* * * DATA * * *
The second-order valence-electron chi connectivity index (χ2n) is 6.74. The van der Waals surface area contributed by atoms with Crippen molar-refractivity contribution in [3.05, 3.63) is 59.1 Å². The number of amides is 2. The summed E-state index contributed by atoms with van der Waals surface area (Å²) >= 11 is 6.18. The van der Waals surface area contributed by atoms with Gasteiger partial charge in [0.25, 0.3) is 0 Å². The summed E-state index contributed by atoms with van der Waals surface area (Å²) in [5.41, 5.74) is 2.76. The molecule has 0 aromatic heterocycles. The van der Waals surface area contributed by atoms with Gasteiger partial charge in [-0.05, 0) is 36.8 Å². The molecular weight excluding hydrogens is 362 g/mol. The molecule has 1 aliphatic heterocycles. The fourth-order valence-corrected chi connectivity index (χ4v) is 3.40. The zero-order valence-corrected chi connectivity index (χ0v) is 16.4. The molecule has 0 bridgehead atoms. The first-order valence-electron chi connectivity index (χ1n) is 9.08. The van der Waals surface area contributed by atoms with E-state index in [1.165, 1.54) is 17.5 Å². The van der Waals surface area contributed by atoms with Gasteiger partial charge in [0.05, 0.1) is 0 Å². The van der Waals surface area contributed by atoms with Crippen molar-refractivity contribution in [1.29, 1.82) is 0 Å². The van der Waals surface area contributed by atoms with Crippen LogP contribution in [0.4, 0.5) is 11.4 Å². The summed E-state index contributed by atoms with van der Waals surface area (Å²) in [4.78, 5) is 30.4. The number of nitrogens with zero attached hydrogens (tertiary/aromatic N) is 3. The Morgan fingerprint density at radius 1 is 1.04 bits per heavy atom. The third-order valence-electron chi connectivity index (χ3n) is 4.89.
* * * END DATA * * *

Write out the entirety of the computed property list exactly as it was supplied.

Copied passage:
The second-order valence-electron chi connectivity index (χ2n) is 6.74. The van der Waals surface area contributed by atoms with Crippen molar-refractivity contribution in [3.05, 3.63) is 59.1 Å². The number of amides is 2. The summed E-state index contributed by atoms with van der Waals surface area (Å²) >= 11 is 6.18. The van der Waals surface area contributed by atoms with Gasteiger partial charge in [0.25, 0.3) is 0 Å². The summed E-state index contributed by atoms with van der Waals surface area (Å²) in [5.41, 5.74) is 2.76. The molecule has 0 aromatic heterocycles. The van der Waals surface area contributed by atoms with Gasteiger partial charge in [-0.05, 0) is 36.8 Å². The molecular weight excluding hydrogens is 362 g/mol. The molecule has 1 aliphatic heterocycles. The fourth-order valence-corrected chi connectivity index (χ4v) is 3.40. The zero-order valence-corrected chi connectivity index (χ0v) is 16.4. The molecule has 0 bridgehead atoms. The first-order valence-electron chi connectivity index (χ1n) is 9.08. The van der Waals surface area contributed by atoms with E-state index in [1.165, 1.54) is 17.5 Å². The van der Waals surface area contributed by atoms with Gasteiger partial charge in [0.05, 0.1) is 0 Å². The van der Waals surface area contributed by atoms with Crippen molar-refractivity contribution in [1.29, 1.82) is 0 Å². The van der Waals surface area contributed by atoms with Crippen LogP contribution in [0.4, 0.5) is 11.4 Å². The summed E-state index contributed by atoms with van der Waals surface area (Å²) in [4.78, 5) is 30.4. The number of nitrogens with zero attached hydrogens (tertiary/aromatic N) is 3. The Morgan fingerprint density at radius 1 is 1.04 bits per heavy atom. The third-order valence-electron chi connectivity index (χ3n) is 4.89.